I worked for a guy who went in for some differences in opinion on his
taxes. The first full day in jail, his credit card company called for
him and I told them that he was "out of town for some time". ;-) After
some prying, they told me there had been over $1,000 charged to it in
half a day, all for gasoline. I guess someone working at the jail was
taking and selling credit cards. I told them that he isn't in that city
where the gasoline was purchased, but they wouldn't cancel his card
until they spoke to his wife. I didn't know how to get hold of her that
day so I called back and in a very poor sounding high pitched voice,
acted as the Mrs. and gave them permission to cancel the card.
-----------== Posted via Newsfeed.Com - Uncensored Usenet News ==----------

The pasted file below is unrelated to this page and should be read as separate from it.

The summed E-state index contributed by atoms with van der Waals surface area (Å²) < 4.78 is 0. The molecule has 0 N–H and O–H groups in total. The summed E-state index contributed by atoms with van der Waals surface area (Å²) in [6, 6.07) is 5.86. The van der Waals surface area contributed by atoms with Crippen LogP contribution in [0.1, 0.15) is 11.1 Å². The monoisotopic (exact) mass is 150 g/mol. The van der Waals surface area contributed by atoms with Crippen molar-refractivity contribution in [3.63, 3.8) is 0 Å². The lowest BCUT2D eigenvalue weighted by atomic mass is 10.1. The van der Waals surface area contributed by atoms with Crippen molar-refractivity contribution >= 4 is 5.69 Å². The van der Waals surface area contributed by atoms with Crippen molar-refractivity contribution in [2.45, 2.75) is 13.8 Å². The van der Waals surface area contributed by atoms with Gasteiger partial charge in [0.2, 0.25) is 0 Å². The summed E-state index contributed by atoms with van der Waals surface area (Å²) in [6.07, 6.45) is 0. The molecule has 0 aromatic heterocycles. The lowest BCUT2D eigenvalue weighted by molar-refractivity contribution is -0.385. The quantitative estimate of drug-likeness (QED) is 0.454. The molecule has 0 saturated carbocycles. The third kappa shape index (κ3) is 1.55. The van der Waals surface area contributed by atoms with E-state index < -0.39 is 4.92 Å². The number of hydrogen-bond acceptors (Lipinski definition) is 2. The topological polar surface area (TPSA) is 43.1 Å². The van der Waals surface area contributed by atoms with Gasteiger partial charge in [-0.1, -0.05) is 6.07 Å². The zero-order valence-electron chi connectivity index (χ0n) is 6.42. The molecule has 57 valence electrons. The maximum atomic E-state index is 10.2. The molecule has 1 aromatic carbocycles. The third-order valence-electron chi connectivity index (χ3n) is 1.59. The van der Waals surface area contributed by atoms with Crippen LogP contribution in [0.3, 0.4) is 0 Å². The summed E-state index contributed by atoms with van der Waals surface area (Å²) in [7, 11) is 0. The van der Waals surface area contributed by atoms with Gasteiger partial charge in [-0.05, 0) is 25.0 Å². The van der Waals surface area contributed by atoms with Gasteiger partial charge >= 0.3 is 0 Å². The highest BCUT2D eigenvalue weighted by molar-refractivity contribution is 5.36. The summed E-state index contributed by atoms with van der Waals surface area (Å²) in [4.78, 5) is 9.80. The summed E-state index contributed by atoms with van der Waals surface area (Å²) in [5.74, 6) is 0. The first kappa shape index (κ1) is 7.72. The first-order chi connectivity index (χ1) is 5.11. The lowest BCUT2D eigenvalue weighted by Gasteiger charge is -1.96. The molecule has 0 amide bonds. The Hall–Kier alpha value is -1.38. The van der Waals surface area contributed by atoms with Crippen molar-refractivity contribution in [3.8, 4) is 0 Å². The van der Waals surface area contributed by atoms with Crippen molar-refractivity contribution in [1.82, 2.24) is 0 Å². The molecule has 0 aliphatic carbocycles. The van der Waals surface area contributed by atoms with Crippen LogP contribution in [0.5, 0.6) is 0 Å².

When they transferred me to the military brig in Charleston, SC, they took
all monies, cards, etc... They created me an account that I could use at the
commissary to buy smokes (I don't smoke though), clothing, etc... Since it
was the military, we had our names sewn on our cami's, so any other "cards"
or identification wasn't necessary. They might issue cards in a civilian
camp. All military brigs, except Leavenworth, are country clubs for "bad"
military personnel. If there would've been a tennis court there, I'm sure
they would've made us pay rent.
I think you'd get as good or better sound deadening by filling with the wall